Mandan News

Dan Ulmer: Small towns have it all

Most folks from around the country think I’m from very small town America and since what you see depends on where you stand, they’re probably right.

Compared to my friends and peers in D.C. and most of the remaining states, Mandan is a pretty small town. But when compared to other cities in North Dakota, we’re the sixth largest city in the state.

My friends in D.C. and other major cities around the country can’t imagine how we survive without all the amenities that come with living in a megalopolis. I can never seem to convince them that, like them, we have just as many amenities and problems as they do, but ours are on a smaller scale. Usually the conversation ends with a patronizing nod before the topic changes, which is fine with me because what they don’t know is how much nicer life is here than there.

So what you see usually depends on where you’re standing. There are way more small towns than big towns in North Dakota and I need to admit that even though I’ve stopped by or driven through hundreds of them, I really am only fully familiar with two of them, Elgin and Glen Ullin.

For those of you who haven’t been west of Mandan or might need a refresher, the interstate town exits between here and Lake Tschida consist of New Salem, Almont and Glen Ullin. In order to arrive at Lake Tschida within an hour you need to take the Lake Tschida-Glen Ullin exit; of course, you could take the Glen Ullin-Hebron exit, but you’d be backtracking from here (btw – there have been a few times when our company missed all three of those exits and finally turned around at Richardton).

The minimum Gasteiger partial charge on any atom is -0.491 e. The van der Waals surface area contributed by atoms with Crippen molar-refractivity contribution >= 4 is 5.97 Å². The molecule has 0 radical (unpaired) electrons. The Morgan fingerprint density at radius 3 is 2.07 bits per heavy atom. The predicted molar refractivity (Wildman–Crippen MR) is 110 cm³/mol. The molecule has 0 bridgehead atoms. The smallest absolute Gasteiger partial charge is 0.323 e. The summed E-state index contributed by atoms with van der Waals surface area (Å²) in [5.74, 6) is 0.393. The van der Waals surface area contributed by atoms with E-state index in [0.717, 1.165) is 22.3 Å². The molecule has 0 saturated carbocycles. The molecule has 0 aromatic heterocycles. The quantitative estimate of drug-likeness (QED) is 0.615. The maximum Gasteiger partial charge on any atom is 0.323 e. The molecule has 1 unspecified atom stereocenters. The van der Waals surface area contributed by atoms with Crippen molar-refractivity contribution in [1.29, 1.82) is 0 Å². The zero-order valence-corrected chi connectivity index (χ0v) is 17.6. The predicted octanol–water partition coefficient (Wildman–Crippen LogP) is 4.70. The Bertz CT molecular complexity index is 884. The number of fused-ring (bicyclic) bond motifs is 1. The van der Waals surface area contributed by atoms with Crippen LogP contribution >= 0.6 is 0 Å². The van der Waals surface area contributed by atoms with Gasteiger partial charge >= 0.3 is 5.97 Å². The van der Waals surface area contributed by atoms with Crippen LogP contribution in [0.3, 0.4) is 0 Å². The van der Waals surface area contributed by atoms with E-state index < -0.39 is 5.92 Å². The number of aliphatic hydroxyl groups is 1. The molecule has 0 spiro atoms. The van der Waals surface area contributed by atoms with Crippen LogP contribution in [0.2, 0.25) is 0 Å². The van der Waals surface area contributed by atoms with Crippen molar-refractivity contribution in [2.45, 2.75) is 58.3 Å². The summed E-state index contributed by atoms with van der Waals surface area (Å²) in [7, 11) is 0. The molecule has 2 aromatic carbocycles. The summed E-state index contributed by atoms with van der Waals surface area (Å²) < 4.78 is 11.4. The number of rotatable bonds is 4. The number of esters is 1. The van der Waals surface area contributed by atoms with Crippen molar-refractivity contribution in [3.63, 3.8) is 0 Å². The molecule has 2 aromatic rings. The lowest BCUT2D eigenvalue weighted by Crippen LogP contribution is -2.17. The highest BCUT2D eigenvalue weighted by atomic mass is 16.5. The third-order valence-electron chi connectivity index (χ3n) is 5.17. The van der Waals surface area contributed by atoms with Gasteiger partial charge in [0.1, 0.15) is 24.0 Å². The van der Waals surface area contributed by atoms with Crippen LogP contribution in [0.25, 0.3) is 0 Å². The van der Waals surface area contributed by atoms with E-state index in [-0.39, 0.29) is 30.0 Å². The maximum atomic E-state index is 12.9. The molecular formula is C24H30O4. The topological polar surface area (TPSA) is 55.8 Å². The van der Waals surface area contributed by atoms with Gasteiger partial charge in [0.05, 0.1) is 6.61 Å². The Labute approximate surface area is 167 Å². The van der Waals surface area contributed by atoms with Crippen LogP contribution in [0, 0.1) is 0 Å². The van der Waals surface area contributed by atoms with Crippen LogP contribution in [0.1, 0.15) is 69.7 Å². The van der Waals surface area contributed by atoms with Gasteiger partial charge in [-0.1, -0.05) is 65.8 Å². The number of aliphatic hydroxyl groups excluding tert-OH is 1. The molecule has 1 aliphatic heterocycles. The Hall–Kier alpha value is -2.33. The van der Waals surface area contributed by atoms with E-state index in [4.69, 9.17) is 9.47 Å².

The staff at Glenn Ullin’s Wet Spot Bar usually set their watches when I walk in on Friday afternoon. Last Sunday I got a late start and missed breakfast at the Cenex store. The crew at NAPA usually wonder what unusual thingamag will fix some mechanical dimfobualtion that blew up, and the guy at the grocery store even carried out my groceries for me. So Glen Ullin has what I need on my way to the lake.

However, once I’m at the cabin I’m never interested in heading back to town until I absolutely have to. So when I have a serious problem where the parts might be hard to find I head to Elgin. Now I may be making an erroneous assumption, but I bet there’s a lot of folks around here that have never been to Elgin.

So let me tell you that so far I’ve been pretty much able to find whatever I’ve needed there, from food, drugs, an emergency room, post office, gas, bait, golf, lumber, and even bowling. And after years of trekking to Elgin I’m here to tell ya that in addition to Milt’s Lumber they have one of the best dang True Value Hardware stores around.

The staff there is stunning, especially this one lady who has thankfully been there every time I’ve walked in the store and her knowledge of plumbing, electrical, on and on and on always astounds me.

Last weekend I was in the midst of an outdoor plumbing project that required replacing four spigots. Thinking that True Value likely had something I could use, I headed there. I got into the store and started fumbling with spigots, fittings, reducers and about half an later I finally realized that I was in over my head, so I looked around for help and this aforementioned lady appeared.

In short order I explained my project, and in a couple of minutes she put a bunch of parts together and said, “This should work.” I concurred and we headed toward the till, and back to the lake, and she was right – her contraption worked out just fine.

So that would be my assessment of small town America, and I for one am sure glad they’re still around because I’m convinced that most of those folks know more about how to fix their own problems than we city folk will ever learn… and I sure enjoy getting to know them a bit.

Here’s hoping your travels take you to wherever you need to go…